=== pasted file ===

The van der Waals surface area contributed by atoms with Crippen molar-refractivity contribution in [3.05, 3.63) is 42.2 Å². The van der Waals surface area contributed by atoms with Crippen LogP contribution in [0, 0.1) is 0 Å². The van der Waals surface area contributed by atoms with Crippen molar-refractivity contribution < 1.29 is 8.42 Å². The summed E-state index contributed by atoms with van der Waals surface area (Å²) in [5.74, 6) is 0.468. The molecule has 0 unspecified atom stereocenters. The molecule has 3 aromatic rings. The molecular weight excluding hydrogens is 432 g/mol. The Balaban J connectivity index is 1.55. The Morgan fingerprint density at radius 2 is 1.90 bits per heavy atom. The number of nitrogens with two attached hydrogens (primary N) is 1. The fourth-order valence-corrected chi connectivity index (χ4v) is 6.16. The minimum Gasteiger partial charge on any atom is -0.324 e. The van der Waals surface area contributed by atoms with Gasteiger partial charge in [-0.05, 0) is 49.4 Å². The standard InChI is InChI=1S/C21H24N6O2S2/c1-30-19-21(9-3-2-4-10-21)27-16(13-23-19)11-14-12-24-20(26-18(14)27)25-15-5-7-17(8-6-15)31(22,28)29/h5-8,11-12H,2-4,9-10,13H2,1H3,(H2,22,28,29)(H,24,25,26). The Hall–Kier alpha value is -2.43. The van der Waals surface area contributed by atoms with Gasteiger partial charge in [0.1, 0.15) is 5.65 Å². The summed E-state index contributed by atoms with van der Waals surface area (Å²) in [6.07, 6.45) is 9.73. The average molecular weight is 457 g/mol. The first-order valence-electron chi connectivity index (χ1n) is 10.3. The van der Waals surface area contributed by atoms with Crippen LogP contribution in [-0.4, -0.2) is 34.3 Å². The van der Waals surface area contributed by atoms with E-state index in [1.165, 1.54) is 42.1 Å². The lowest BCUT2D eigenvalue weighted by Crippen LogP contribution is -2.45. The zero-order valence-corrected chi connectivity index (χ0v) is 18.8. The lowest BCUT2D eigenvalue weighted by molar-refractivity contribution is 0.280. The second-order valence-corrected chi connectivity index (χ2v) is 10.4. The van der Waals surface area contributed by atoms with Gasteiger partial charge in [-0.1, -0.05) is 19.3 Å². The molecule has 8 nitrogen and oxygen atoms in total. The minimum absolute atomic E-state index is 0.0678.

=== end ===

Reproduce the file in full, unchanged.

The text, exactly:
The van der Waals surface area contributed by atoms with Crippen molar-refractivity contribution in [3.05, 3.63) is 42.2 Å². The van der Waals surface area contributed by atoms with Crippen LogP contribution in [0, 0.1) is 0 Å². The van der Waals surface area contributed by atoms with Crippen molar-refractivity contribution < 1.29 is 8.42 Å². The summed E-state index contributed by atoms with van der Waals surface area (Å²) in [5.74, 6) is 0.468. The molecule has 0 unspecified atom stereocenters. The molecule has 3 aromatic rings. The molecular weight excluding hydrogens is 432 g/mol. The Balaban J connectivity index is 1.55. The Morgan fingerprint density at radius 2 is 1.90 bits per heavy atom. The number of nitrogens with two attached hydrogens (primary N) is 1. The fourth-order valence-corrected chi connectivity index (χ4v) is 6.16. The minimum Gasteiger partial charge on any atom is -0.324 e. The van der Waals surface area contributed by atoms with Gasteiger partial charge in [-0.05, 0) is 49.4 Å². The standard InChI is InChI=1S/C21H24N6O2S2/c1-30-19-21(9-3-2-4-10-21)27-16(13-23-19)11-14-12-24-20(26-18(14)27)25-15-5-7-17(8-6-15)31(22,28)29/h5-8,11-12H,2-4,9-10,13H2,1H3,(H2,22,28,29)(H,24,25,26). The Hall–Kier alpha value is -2.43. The van der Waals surface area contributed by atoms with Gasteiger partial charge in [0.1, 0.15) is 5.65 Å². The summed E-state index contributed by atoms with van der Waals surface area (Å²) in [6.07, 6.45) is 9.73. The average molecular weight is 457 g/mol. The first-order valence-electron chi connectivity index (χ1n) is 10.3. The van der Waals surface area contributed by atoms with Crippen LogP contribution in [-0.4, -0.2) is 34.3 Å². The van der Waals surface area contributed by atoms with E-state index in [1.165, 1.54) is 42.1 Å². The lowest BCUT2D eigenvalue weighted by Crippen LogP contribution is -2.45. The zero-order valence-corrected chi connectivity index (χ0v) is 18.8. The lowest BCUT2D eigenvalue weighted by molar-refractivity contribution is 0.280. The second-order valence-corrected chi connectivity index (χ2v) is 10.4. The van der Waals surface area contributed by atoms with Gasteiger partial charge in [-0.1, -0.05) is 19.3 Å². The molecule has 8 nitrogen and oxygen atoms in total. The minimum absolute atomic E-state index is 0.0678.